College of Letters and Science Testimonial

Shane Stricker

COLS Student Newsletter Editor, 2008-2012

Living in Hungary: A UWSP Study Abroad Experience

Shane Stricker at a Festival in Hungary
Shane Stricker (right) at a Festival in Hungary

"Studying abroad is the greatest experience a student can take advantage of, well worth the extra paper work and expense.  I say this having just completed my own semester abroad in Hungary.  Money was a concern for me, too.  I don’t have much of it.  Neither did the others who went with me.  In fact, my financial situation is one of the reasons that I wanted to go abroad now.  Traveling abroad as a student is much cheaper than traveling later in life.  It’s also more believable.  With the work and responsibilities that set in after college, is four months in a foreign country really feasible?  I knew if I didn’t have time to study abroad while I was a student, I probably never would.

Living in another country was a scary, exciting, and life-changing experience, especially since I didn’t know how to speak the language.  They speak Hungarian in Hungary and I didn’t know a word of it.  This caused more than a few communication break-downs.  On the first night in Hungary, I thought I was being mugged by two Hungarian men who were actually just trying to help me get back to the hotel.  After that embarrassing miscommunication, I learned to leave my American paranoia at home.  People abroad ended up being much friendlier than I expected."

During my four months abroad, I changed.  It was inevitable.  The foreign county of Hungary stopped being foreign and became my second home.  My return to the US came entirely too soon.  On the airplane home, I realized that I now have friends from all over the world.  At the University of Szeged in Hungary, I attended class with students from France, Finland, Austria, North Korea, and Belgium.  I also met amazing people in Italy and Slovakia whom I still keep in contact with.  Travel in Europe is very cheap and study abroad programs are designed to encourage travel.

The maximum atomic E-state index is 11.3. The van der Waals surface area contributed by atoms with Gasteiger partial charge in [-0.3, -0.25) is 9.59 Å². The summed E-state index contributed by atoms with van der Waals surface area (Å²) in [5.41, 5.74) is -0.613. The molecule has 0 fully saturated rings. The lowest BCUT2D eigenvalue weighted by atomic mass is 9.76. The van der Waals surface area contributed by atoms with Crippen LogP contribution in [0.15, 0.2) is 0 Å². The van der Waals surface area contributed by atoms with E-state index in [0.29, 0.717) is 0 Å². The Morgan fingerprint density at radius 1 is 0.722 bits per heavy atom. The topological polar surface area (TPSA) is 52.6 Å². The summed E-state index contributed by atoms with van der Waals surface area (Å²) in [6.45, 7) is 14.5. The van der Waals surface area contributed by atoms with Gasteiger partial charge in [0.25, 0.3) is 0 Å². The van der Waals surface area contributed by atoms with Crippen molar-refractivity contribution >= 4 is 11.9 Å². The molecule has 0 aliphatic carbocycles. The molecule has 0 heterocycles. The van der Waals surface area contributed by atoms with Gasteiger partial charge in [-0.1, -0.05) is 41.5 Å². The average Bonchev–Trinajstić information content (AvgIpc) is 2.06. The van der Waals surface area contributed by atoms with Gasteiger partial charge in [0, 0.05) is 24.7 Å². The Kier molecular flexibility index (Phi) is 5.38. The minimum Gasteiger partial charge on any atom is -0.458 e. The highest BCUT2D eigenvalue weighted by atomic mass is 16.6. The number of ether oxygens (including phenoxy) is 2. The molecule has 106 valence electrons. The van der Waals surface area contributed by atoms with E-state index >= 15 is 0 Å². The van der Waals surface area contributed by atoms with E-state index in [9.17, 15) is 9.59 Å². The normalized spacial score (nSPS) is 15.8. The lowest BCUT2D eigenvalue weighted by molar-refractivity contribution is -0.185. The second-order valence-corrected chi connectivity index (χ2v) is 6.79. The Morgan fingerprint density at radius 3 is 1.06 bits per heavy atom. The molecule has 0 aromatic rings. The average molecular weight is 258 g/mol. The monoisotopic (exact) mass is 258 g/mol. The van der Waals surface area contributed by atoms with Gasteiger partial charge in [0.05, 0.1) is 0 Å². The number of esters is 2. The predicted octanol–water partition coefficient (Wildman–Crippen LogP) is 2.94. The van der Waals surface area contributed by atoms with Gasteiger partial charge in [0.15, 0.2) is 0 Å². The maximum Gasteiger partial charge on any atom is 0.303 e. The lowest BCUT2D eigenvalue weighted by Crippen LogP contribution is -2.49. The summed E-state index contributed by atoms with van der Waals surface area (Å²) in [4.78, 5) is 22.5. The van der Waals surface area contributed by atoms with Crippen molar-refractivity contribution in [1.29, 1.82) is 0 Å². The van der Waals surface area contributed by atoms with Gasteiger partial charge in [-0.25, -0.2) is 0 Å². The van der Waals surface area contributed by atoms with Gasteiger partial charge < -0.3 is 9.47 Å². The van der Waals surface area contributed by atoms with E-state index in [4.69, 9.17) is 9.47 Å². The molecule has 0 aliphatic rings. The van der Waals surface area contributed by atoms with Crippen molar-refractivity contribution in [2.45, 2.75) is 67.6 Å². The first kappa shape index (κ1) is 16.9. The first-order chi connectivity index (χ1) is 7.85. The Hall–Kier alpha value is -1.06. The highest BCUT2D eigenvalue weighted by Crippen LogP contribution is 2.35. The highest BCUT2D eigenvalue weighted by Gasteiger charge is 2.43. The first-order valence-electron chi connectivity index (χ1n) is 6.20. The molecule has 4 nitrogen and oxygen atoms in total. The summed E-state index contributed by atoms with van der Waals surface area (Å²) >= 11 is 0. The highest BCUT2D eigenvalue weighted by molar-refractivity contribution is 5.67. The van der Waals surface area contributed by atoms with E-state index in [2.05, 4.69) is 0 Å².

When I returned home, I didn’t notice any changes in myself right away, but my friends and family sure did.  While I used to be a fast eater, nowadays I tend to stick around, eating slowly and telling stories during family dinners.  This I’ve carried over from Hungarian (and generally European) culture.  Hungarian meals are designed to be eaten slowly and enjoyed, not inhaled.  My friends say that since Europe, I am totally different.  They say I’m way more adventurous than I used to be.  A fair warning about studying abroad: your hunger for adventure will grow.  Part of the culture shock of returning is trying to find new adventures here at home. 

There is one difference in myself that I noticed before anyone else.  I’m better at talking with people.  Months of communicating via charades will do that.  I’ve learned how to read body language.  If I can get the gist of what a Hungarian is telling me based on his motions and tone of voice, understanding English-speakers is a cakewalk.  Living in a foreign country is a challenge which, once accomplished, will give you the confidence to easily overcome whatever life hits you with next."